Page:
Southside legislators passed several laws to discourage civil rights protesters, and state officials encouraged suppression of protests in Danville and Farmville through the use of non-violent arrests and legal harassment. In Prince Edward County, where the black population comprised 45% of the total, segregationists dominated discussion, limited dissent and applied social pressure on whites to attend private schools. The physical violence that did occur in response to direct action campaigns was official, and limited to a particularly brutal incident in June 1963, when Danville police attacked fifty protesters with clubs and fire hoses, hospitalizing forty-seven people. Mass arrests, $5000 fines, prison sentences, and the cutting off of unemployment benefits eventually broke morale and demonstrations petered out.51

Combined with the success of massive resistance, the fact that mobilization for direct action civil rights campaigns was relatively low in Virginia between 1954 and 1965 meant that there was little incentive for segregationists to engage in violence.52 Militancy arose in 1965-1966, in response to federal enforcement of school desegregation.53 Violence was employed against civil rights activists in Amherst in September 1965. In November, four black civil rights workers were fired upon, wounding one.54

The UKA began organizing in Virginia in spring 1965, forming several klaverns in the Portsmouth-Chesapeake area under the leadership of Sandy Coley. North Carolina Grand Klokard (lecturer) Marshal Kornegay was transferred to Virginia and became Grand Dragon. He established a headquarters in South Hill near the North Carolina Border, and launched an intensive recruiting drive in Southern Virginia, where black voter registration drives had recently taken place.55 At the inaugural rally in Caswell City on August 20, 200 people turned out to hear North Carolina Klan leaders J.R. Jones and George Dorsett lambast Martin Luther King as a Communist and President Johnson and the Supreme Court as dictators who forced racial mixing.56 4000-5000 persons gathered to hear Kornegay and J. R. Jones at a Klan rally near Victoria in early September 1965, an interracial street fight in Hearst resulted in serious injury to one black citizen.57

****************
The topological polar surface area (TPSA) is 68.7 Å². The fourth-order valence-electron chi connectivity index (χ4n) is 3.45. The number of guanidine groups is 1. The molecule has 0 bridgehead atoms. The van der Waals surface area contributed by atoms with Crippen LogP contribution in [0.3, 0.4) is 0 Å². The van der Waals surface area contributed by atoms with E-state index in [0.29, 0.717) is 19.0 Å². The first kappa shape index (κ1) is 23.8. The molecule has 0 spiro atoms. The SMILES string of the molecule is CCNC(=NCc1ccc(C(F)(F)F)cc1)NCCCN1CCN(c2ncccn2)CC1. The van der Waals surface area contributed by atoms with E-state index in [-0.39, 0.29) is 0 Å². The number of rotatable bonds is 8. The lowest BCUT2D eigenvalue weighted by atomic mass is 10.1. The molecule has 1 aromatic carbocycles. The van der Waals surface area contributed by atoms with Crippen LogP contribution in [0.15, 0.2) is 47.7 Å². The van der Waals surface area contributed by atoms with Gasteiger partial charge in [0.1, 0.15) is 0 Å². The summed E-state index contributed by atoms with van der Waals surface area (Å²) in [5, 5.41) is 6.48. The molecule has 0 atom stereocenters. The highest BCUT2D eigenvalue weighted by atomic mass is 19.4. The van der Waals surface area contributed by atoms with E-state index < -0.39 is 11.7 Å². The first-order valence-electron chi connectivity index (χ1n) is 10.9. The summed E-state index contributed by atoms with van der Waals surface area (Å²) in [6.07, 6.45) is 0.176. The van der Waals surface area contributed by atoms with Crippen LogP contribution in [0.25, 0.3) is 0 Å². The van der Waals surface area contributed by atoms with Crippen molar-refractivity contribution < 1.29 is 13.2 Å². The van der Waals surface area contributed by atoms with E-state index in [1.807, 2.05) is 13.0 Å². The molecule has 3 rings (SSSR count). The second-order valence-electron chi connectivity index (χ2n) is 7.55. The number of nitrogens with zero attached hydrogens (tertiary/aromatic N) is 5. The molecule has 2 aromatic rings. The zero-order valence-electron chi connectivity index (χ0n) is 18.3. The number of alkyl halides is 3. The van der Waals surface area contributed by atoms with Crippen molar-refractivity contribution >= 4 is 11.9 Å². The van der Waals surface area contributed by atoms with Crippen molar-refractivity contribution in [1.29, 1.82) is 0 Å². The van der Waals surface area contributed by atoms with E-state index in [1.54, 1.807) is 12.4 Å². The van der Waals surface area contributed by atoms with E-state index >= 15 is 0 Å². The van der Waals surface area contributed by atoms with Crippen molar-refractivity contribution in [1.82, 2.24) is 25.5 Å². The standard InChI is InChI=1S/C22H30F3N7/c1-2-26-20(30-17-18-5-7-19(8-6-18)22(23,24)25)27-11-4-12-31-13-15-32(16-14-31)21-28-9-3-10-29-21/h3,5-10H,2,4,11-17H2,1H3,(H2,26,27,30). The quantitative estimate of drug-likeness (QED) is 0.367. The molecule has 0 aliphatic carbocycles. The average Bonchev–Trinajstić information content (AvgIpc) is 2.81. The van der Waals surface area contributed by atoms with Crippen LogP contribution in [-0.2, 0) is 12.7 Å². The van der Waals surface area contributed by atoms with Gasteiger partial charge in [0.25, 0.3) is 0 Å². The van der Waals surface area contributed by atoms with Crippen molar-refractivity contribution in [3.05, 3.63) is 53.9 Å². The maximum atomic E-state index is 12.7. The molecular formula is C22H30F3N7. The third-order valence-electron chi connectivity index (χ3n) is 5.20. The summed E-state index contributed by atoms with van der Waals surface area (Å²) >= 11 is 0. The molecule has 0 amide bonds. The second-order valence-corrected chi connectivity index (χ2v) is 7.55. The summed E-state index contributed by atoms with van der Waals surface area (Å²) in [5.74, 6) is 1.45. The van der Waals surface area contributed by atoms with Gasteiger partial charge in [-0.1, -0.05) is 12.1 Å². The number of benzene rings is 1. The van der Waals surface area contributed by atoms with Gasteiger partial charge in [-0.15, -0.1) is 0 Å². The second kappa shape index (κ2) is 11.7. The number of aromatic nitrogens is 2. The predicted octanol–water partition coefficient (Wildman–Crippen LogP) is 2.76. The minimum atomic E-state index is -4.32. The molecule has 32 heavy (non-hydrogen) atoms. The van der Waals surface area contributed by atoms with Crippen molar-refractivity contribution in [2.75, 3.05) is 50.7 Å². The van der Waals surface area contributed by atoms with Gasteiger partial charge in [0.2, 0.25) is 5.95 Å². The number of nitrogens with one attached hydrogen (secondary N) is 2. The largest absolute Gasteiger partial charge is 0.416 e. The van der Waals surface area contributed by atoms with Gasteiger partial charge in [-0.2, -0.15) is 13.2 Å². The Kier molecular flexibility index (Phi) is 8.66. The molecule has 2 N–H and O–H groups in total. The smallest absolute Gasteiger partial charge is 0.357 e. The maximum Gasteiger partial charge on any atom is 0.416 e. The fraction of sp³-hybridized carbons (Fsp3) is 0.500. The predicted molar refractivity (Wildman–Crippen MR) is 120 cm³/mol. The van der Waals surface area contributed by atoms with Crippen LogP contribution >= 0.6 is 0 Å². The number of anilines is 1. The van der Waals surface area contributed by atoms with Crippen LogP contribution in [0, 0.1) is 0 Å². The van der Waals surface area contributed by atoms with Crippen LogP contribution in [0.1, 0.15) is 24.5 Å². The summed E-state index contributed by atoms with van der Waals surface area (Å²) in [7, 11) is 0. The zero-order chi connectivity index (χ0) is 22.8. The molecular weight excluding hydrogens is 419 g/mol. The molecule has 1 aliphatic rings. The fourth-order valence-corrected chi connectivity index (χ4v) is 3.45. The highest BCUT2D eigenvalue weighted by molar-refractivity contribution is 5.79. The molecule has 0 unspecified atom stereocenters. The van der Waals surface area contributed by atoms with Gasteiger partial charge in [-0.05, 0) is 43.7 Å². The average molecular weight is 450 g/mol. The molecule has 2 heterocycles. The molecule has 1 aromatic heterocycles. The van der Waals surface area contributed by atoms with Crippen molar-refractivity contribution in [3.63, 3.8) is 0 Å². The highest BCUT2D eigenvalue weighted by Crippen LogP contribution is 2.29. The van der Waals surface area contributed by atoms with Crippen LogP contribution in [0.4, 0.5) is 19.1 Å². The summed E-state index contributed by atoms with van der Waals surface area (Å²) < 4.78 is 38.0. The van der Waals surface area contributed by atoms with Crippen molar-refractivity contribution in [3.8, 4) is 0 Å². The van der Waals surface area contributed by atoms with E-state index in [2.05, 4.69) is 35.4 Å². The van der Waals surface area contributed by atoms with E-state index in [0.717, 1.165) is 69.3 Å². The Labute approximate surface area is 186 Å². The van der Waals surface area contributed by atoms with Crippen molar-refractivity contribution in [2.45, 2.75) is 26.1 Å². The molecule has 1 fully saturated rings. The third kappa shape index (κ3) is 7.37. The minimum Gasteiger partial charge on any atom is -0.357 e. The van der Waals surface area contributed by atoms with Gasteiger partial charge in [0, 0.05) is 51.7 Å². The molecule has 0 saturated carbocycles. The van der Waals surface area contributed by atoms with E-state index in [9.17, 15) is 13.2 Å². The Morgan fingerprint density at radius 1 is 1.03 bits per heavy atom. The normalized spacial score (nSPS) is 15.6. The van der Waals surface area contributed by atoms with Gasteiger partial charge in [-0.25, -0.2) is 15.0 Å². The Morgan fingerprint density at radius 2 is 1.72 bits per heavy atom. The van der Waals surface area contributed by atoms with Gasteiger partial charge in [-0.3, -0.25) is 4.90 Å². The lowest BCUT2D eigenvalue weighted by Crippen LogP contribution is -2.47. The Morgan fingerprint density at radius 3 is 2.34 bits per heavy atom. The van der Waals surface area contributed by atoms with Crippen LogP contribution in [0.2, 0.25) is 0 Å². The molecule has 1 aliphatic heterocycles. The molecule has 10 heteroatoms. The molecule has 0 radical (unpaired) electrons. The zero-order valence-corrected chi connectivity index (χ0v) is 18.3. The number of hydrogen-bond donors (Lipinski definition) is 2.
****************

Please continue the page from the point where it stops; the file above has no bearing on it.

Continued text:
A coalition of civil rights groups called “upon all elected and public officials . . . candidates for public office . . . religious and civic leaders to repudiate the Ku Klux Klan.”58 Suffolk Mayor Kermit R. Kelley denounced Klan organizing and urged Virginians to avoid meetings.59 but Kenbridge Chamber of Commerce issued a statement that it would refuse to be “coerced.”60 Lt. Governor Mills E. Godwin denounced Klan activity as “repugnant” and warned that any unlawful activity would be met with strict and prompt law enforcement.61 Kornegay vowed that he would expand the Klan in Virginia without the governor’s help and denounced the Justice Department, the Supreme Court and the FBI.62

By the November election, more than thirty rallies had been held, each attracting between 200 and 1000 people.63 A total of perhaps 30,000 people attended thirty-eight UKA rallies by the end of 1965.64 Attendance varied greatly, with 1500 people attending a Nansemond County south of Holland in October.65 In Black Belt counties such as Sussex, where plantation-style economic dependence remained commonplace, and local whites presumably maintained order through personal networks, average attendance was closer to 200.66 A civil rights worker was beaten at one rally near Victoria and a cross burning occurred in Richmond.67 In November, several black civil rights workers were fired upon near headquarters of the Virginia Student Civil Rights Committee in Victoria.68 Candidates from both political parties denounced the order.69